“Respect my master’s absurdities!” says tradition’s slave. “Nay,” yells the enlightened. “Shut your mouth. For your master’s lies shouldn’t earn five minutes from a shelled mollusk.” Continue reading
Today, my dialogue coach and I discussed my ability to suspend judgments. Suspension is considered critical to preventing a conversation’s breakdown, as it transitions from argumentative to inquiry. We reviewed how to best carry conversations from debate and argument to more reflective dialogue. Without an authentic capacity to suspend judgments, people quickly succumb to overwhelming feelings of anxiety and frustration or politeness and denial. The result is talking tough or nice, or completely halting the dialogue process before it breaches the barriers leading to meaningful acts of mutual and collaborative understandings. Continue reading
During a call today, I was a dialogue coach for someone reflecting on suspending judgments during employee evaluations. She’s hoping to transition her evaluations into moments focused more on inquiry than debate. Suspension has proven difficult for one employee who routinely reacts defensive, re-enforcing prior conclusions. However, to improve understandings and cultivate a more collaborative work environment, she feels it’s important to persist at suspending judgment. Continue reading
Jürgen Habermas, a German philosopher and sociologist, has several matured positions related to dialogue processes, including his widely cited Theory of Communicative Action. Habermas is known for combining philosophy with social sciences to explain dialogue processes. His explanations of the actions required to form mutual understandings are pioneering and powerful. They’re considered highly influential in political discourse, public policy and critical thinking. After exploring his theories, I realized why a conversation I had nearly a decade ago stayed so memorable. Continue reading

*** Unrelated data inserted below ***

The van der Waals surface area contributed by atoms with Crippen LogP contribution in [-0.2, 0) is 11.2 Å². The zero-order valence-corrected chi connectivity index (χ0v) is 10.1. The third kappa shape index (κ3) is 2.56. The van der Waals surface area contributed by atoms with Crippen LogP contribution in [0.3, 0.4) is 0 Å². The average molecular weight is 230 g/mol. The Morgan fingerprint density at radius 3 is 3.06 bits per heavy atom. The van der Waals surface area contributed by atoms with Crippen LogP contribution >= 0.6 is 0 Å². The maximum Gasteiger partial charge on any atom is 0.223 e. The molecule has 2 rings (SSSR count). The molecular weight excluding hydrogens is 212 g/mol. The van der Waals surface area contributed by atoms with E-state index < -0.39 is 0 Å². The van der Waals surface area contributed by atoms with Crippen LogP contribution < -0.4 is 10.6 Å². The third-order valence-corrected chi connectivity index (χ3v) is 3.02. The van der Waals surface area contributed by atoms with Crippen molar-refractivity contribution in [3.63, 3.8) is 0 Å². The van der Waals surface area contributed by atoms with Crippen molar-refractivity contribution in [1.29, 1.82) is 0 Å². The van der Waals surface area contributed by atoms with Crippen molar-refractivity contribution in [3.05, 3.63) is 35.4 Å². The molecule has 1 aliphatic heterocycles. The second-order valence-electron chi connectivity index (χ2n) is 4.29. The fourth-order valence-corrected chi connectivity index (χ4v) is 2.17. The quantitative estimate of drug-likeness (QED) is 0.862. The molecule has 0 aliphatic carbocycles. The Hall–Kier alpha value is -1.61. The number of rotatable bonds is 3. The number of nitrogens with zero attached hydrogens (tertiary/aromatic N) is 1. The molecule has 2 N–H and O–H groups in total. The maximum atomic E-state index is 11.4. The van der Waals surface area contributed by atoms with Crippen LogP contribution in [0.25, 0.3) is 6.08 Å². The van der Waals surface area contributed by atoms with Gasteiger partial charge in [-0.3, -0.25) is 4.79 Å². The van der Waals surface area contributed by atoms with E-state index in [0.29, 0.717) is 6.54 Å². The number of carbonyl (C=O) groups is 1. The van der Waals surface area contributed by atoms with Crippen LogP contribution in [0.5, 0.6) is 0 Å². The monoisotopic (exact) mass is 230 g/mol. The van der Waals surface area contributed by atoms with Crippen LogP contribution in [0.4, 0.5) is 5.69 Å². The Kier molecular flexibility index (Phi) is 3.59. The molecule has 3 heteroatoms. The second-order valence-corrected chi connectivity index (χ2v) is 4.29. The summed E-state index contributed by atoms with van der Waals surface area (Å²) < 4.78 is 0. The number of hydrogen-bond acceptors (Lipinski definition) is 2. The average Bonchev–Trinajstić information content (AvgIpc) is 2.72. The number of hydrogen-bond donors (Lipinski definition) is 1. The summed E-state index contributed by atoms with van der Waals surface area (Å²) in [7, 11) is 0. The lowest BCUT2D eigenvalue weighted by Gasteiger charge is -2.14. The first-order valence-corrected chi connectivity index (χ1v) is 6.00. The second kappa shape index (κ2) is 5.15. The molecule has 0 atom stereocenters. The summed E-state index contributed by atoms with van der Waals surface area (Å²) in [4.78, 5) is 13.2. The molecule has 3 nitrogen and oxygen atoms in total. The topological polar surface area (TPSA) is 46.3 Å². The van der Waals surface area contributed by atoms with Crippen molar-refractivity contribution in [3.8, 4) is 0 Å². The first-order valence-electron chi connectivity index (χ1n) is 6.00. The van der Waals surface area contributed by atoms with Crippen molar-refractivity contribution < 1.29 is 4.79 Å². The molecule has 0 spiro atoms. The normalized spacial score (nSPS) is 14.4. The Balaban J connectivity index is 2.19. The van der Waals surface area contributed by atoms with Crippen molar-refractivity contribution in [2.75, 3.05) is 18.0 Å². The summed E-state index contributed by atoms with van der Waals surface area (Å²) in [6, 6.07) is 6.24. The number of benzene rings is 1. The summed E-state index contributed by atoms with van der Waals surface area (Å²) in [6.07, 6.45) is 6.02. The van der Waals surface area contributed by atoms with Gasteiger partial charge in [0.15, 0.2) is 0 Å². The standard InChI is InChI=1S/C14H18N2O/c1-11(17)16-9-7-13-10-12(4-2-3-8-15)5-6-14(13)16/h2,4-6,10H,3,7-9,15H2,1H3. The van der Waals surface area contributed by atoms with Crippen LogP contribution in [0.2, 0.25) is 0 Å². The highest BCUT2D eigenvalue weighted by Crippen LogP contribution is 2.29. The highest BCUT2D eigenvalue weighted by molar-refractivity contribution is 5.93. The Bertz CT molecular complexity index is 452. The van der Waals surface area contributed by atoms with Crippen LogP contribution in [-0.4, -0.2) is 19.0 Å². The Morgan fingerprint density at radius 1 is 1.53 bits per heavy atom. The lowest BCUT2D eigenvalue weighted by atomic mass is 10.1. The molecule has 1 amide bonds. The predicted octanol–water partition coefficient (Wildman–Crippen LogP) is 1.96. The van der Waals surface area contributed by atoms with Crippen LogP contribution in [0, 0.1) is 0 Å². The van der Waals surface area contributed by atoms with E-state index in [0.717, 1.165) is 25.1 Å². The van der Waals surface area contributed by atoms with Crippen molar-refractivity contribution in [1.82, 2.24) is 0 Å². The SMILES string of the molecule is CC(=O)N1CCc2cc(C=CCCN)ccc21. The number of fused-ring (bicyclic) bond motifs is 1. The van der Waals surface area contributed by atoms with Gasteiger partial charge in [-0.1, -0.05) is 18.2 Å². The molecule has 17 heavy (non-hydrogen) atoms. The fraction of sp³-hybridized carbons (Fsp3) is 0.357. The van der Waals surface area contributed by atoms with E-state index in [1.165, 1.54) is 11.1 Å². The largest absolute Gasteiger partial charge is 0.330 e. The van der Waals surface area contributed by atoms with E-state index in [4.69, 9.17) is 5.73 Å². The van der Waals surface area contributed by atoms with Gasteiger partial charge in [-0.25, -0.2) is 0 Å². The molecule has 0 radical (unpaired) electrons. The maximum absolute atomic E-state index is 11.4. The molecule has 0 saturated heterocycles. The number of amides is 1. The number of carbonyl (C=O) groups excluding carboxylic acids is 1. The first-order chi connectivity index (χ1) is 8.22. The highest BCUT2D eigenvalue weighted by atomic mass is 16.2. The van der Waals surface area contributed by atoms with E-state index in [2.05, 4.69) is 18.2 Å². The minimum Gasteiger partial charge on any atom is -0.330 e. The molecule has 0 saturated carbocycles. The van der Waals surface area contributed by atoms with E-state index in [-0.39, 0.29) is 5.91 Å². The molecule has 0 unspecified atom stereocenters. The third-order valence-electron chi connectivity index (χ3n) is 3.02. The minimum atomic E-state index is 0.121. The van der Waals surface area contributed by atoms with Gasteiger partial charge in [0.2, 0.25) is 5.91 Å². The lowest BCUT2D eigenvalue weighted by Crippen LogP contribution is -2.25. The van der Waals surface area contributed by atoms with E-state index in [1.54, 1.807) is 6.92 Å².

During this week’s studies of dialogue processes, I focused on inquiry, meditation and presencing. After reading several explanations of mediation, where we learn to pack away thoughts and live in the present, I stared at a glass. I didn’t process it by what it might contain, or what it did contain, but for what it is: a beautifully carved piece of crystal, reflecting and refracting ambient light and shapes. I then considered how we’re innately drawn toward this way of thinking. We’re often caught by the fleeing moment of a beautiful sunset, a graceful melody, a playful child, yet we also place much energy into prejudice and hate based on experiences or predictions. By appreciating the unique creativity of the unknown, foregoing preconceived judgments, we become more aware of our present purpose. This week, I practiced an awareness of body, breathing, emotions and thought.
During my second call with my dialogue coach, we examined some of my conclusions after exercising David Kantor’s four-player conversation model. Kantor suggests actions a person may take during a conversation: movers initiate ideas and transition the conversation; opposers challenge ideas and the conversation; followers complete ideas and support the conversation; bystanders provide perspective on the ideas and conversation. We also considered the implications of creating a “container” for generative dialogue, and whether that container is considered negative or positive. Continue reading